As I am coming off this retreat, I can't help but pause and sit in silence, which I am fortunate to have in my NYC apartment. It is the strangest impulse but not in the context of what I did over the last week -- sit in SILENT meditation for 5-6 hours a day at an ashram. The periods were either 24 minutes or 48 minutes at a time. A few of the meditations were walking barefoot in a small room, but most were sitting or lying down in shivasana. The tradition was Shamatha, which means "calm abiding," and Vipashyana with the occasional Tantric influenced guided visualizations thrown into the mystic.

The sounds were Breath. Birds. Water. (Also the voices in my head, but we'll save all that for another post.)

When I closed my eyes each night, I gave myself permission to dream. Notebook under pillow I laid down ready catch their meaning at any point before the alarm clock interrupted my narrative. When I woke at 5:45am each morning, I forgave myself for not remembering much. I did know from the feeling whether they were pleasant (often they were not).

All night
the dark buds of dreams
open
richly.

In the center
of every petal
is a letter,
and you imagine

if you could only remember
and string them all together
they would spell the answer...

-Mary Oliver, Dreams

If you are not searching, if you are not seeking, if you are not questioning, are you really paying attention? If you are not giving yourself space to explore, then whose life are you really living? She asks her Self. 

I want chicken soup minus the noodles. Instead, I will go walk Charlie and sleep this off before it gets too late. 

Oh, and happy new moon solar eclipse in Pisces, heyyyy! It promises to bring a good renewal, I am told. :D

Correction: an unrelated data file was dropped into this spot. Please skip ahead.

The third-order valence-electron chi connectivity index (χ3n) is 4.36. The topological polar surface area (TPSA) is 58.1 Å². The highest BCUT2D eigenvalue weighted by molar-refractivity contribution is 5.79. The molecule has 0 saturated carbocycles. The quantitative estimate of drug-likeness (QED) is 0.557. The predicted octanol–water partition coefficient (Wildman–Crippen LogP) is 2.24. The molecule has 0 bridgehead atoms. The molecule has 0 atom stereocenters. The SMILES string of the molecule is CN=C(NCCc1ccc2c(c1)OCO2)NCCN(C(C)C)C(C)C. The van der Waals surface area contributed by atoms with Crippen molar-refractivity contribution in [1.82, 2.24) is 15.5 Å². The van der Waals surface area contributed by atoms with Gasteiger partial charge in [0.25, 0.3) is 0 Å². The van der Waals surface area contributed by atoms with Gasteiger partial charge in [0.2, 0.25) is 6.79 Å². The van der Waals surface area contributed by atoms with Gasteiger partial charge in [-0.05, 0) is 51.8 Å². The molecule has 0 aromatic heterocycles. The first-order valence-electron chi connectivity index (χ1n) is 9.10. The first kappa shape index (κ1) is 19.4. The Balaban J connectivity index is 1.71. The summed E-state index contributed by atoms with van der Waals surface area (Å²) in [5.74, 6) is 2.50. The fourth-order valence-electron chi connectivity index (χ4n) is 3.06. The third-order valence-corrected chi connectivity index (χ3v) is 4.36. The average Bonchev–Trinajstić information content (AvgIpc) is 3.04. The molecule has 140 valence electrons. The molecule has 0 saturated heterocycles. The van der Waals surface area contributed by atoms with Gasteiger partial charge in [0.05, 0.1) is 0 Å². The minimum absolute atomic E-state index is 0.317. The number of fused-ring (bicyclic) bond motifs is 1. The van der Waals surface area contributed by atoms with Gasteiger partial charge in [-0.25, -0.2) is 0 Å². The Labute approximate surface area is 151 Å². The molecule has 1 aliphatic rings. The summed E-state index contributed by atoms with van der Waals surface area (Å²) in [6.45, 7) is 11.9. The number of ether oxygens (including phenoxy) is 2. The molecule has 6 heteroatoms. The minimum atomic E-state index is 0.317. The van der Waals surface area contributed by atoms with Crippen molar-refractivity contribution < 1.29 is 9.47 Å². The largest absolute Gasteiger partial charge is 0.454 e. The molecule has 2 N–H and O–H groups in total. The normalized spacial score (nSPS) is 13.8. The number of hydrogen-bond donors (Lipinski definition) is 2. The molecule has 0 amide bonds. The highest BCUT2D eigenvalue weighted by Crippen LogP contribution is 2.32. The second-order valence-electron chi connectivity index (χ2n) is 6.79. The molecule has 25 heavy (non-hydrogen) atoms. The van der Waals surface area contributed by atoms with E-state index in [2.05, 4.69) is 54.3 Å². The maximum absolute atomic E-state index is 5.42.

xo, LBD

Out of Social

The spirit world appears to be of vast luminescence. -Michael Newton, "Journey of Souls"

I recently took a risk. Without knowing much about where I was going or with whom, I joined a group of retreaters to spend 7 days and 6 nights at Ananda Ashram in Monroe, NY. With only a few days notice, I took time off work and made myself completely unavailable to the outside world. I vowed to stay off social media and limit my texting, emailing and web surfing, which was part of the retreat protocol.

The purpose of this blog post is not to talk about the experience I had, one that was so powerful and impactful I know it will affect everything I do for the rest of my life, including (gratefully) my writing.  I got home less than six hours ago and have been up at 5:45am for the past week  in immersions of mediation, study, yoga, nature and meals until 9:30pm each night. Now is not the time to describe what this all meant because I am too tired to do it justice. 

What I do want to do with this post is simply acknowledge that I am following my own lead of taking myself out of certain spaces and into others. In other words, I took myself out of the city and put myself into nature. Out of work burnout and into rest. Out of virtual community and into deep, real human connection. Out of stress and into relaxation. Out of egoic self-seeking and into contemplative surrender. Out of running from myself and into acceptance. Out of running my own show and into following the leader. Out of the constant motion and into stillness. I took myself out of the world of the material and into the world of spirit, energy, love.

And, following suit, I am taking myself out of social and into this writing space. For years I kept a blog and it brought me fulfillment, not only through the honing of my own writing voice but because of how I touched my readers. I wanted to express myself, so I did. It snowballed into other forms of expression. My nourishment came from getting my voice out, and knowing that my words and intention behind them landed.

I have grown accustomed to updating a lot on Facebook/Instagram, and while the platform has many benefits (#beyou #dancevids #notmypresident) ultimately it exhausts and distracts me from my work and myself. I find newsfeeds to be incredibly overstimulating. I get fatigued, yet find it hard to detach. If you are a writer, you will likely be drawn to updating on social media and that is a beautiful thing. We tell stories after all. But if you are sensitive it can feel like plugging holes in a leaky dam (your emotions being the water and the dam being your conscious mind-body). 

Try taking a blank page (like this one) and pounding the keys without an emoticon button the bottom of the field. It is peaceful to write in a space that is not concentrated with so many other voices. A little distance from the LIKE button is a good thing. It feels different.